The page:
We might be need to be on guard against too much authoritarianism. We’re glad he plans to do away with all of Obama’s illegal executive orders, but we’re still concerned that he might replace them with his own, rather than limiting lawmaking to the legislative branch.

We might be concerned that he’s still trying to buy positive attention, with things like paid childcare or parental leave, or leaving in place too much of Obamacare.

We might be concerned that his tendency to be thin-skinned will not work well on an international stage. But, seriously, I don’t fear that he will push the button for a nuclear attack on an enemy just because they disparage his personal appearance.

Nor do I think we need to worry about him rounding up those various tribes that voted against him: blacks, Hispanics, women, LGBTQ, or others. While I do think he’s personally immoral in his treatment of women, I don’t think he’s prejudiced against them in the business world, nor against any other tribal interest group based on something other than character—or, if not character, at least capability.

I think there are plenty of flaws in the new president, so there’s no need to invent or exaggerate imagined flaws like racism. I believe those are unjustified fears, fomented by the people who actually do focus on race, ethnicity, gender, or some other tribal characteristic.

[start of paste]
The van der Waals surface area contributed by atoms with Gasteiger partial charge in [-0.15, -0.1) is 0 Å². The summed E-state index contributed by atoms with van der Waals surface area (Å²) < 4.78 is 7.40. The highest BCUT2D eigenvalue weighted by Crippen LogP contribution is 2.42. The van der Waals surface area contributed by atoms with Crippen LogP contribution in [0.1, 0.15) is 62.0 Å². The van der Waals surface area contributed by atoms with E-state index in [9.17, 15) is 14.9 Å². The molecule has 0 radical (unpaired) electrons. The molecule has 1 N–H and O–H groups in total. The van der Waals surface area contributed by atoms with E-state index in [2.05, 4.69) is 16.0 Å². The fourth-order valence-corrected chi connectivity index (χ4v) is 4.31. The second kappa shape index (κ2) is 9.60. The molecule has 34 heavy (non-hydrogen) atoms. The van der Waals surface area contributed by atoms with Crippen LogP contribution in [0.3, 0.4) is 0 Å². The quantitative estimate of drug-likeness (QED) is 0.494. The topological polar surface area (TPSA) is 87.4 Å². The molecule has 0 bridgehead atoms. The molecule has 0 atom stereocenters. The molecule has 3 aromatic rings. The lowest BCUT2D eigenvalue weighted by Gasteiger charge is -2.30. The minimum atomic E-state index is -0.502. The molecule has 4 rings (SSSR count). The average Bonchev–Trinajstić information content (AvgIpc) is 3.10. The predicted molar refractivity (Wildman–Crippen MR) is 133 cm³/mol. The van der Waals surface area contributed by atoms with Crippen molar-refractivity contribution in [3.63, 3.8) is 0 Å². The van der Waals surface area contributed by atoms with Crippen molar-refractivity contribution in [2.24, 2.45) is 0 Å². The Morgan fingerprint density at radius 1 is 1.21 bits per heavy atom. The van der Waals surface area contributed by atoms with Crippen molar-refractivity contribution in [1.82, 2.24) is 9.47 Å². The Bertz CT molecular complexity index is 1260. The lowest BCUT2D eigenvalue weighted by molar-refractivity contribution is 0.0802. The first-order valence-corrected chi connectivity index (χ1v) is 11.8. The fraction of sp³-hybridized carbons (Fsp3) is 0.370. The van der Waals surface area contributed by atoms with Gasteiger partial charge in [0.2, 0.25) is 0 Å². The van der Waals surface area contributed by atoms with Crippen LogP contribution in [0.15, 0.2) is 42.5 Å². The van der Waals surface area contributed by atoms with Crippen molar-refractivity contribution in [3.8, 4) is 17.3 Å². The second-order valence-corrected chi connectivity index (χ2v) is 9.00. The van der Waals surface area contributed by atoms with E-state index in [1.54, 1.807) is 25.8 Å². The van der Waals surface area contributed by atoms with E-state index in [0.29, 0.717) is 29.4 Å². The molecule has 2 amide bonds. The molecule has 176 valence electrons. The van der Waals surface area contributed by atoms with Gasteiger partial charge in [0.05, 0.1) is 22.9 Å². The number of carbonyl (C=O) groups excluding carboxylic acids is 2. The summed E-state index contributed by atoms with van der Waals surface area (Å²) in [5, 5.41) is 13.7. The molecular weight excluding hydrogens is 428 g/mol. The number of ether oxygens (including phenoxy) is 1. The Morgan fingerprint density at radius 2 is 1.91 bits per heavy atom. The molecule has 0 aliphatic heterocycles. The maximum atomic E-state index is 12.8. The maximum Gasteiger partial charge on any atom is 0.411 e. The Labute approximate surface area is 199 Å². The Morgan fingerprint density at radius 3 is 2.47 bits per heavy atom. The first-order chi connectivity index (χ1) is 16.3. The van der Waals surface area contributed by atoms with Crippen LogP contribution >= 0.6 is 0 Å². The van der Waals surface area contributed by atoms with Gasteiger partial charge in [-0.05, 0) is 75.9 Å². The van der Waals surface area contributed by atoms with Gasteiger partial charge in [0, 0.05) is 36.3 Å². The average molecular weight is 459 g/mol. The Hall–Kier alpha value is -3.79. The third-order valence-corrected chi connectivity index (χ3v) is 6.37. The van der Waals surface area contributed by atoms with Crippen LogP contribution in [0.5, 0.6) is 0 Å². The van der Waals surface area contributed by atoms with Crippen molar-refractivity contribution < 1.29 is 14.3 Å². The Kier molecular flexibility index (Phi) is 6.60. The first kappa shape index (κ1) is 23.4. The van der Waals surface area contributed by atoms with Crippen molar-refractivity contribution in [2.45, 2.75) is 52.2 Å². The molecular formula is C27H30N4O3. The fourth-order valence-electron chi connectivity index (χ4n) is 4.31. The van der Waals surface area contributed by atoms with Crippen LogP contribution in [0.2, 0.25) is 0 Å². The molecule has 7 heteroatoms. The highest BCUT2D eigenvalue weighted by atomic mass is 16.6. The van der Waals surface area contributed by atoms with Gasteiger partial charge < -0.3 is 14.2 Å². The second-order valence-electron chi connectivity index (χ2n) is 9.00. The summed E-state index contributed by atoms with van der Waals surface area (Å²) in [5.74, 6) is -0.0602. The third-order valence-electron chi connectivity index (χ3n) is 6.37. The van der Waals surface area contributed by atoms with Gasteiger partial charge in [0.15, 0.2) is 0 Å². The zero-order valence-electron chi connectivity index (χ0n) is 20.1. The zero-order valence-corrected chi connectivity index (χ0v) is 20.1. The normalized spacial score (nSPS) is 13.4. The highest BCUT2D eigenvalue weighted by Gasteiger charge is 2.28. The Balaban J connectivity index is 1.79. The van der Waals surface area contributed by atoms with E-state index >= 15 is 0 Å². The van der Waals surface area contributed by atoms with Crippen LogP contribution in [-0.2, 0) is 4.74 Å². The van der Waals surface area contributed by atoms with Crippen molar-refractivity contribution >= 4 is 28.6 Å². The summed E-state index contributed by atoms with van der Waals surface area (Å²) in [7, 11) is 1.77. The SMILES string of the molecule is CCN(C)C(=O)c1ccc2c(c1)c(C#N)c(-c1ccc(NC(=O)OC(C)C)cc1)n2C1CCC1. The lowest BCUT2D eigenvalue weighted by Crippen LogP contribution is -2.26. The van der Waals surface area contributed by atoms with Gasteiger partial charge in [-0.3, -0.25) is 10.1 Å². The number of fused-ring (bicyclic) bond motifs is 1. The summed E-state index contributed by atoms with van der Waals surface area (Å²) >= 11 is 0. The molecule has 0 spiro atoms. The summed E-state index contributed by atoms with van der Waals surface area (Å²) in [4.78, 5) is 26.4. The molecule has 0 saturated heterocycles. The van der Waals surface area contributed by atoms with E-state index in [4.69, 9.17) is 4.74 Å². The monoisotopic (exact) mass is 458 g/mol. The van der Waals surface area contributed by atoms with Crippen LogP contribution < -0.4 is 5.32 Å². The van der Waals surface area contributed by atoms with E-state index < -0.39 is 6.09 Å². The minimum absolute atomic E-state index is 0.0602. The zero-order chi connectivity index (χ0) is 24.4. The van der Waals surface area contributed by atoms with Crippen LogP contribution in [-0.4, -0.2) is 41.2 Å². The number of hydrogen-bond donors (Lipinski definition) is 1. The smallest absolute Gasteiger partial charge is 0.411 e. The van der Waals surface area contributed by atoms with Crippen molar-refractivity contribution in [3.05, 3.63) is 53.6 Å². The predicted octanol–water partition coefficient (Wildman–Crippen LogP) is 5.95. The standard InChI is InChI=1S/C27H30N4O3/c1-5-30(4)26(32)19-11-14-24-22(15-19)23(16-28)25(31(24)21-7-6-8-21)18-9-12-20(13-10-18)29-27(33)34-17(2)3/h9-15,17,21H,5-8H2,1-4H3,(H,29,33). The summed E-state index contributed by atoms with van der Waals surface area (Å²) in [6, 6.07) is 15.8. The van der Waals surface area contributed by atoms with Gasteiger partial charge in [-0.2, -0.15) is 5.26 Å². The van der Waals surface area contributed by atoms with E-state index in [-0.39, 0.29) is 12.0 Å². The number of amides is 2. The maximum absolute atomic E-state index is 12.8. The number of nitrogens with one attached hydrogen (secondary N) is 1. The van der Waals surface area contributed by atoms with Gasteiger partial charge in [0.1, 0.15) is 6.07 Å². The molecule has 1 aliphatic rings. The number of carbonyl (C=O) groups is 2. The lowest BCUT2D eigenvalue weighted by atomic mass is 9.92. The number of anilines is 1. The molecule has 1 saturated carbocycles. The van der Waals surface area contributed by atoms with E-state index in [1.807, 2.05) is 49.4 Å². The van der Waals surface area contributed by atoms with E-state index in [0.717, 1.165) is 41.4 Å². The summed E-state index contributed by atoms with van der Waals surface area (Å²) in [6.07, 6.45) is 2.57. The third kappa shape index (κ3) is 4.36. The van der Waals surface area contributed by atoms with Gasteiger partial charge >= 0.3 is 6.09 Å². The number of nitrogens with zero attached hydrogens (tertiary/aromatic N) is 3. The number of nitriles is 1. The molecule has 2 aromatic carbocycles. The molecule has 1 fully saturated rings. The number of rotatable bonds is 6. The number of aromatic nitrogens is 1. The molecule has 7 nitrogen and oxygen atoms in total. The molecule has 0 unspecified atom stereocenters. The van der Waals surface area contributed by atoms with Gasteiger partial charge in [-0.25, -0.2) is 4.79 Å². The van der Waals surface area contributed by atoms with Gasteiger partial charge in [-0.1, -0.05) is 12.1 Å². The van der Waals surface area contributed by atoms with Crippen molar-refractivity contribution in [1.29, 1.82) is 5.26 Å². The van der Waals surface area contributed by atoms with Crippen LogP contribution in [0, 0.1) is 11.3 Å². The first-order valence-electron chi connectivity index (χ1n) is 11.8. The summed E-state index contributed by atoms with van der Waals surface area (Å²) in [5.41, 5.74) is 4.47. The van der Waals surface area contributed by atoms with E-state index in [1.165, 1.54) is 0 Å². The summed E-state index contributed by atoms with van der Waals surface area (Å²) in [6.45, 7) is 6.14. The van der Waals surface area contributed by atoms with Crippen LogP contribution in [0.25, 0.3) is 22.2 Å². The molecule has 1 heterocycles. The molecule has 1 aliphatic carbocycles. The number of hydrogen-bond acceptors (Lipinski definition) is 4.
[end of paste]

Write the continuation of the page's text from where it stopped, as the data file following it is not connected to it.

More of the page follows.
Do women need to fear being deprived of birth control? Of course not. But I hope women will learn to see birth control not as a government responsibility, but a personal responsibility. Insisting that government pay for your birth control means you seriously don’t understand the concept of protecting life, liberty, and property.

Do Hispanics need to worry about being rounded up and deported? Of course not. The first priority will be to secure the border. Once that’s done, deporting the harmful aliens (or incarcerating them) will be a priority. And meanwhile we should be improving and streamlining the legal immigration process. Eventually, after all that is done, we can start having a reasonable conversation about how to deal with long-time illegals. But, by all means, if you’re an illegal who’s panicking about a mean President Trump, feel free to self-deport.

If you fear the world is ending because government might not force bakers to go against their religion to service a homosexual “wedding,” or because government might allow you to hear differing opinions on your school campus, or because government might not outlaw all jobs below $15 an hour—maybe you need to take a deep breath. I believe you feel these fears. But I can also see very clearly that they are irrational.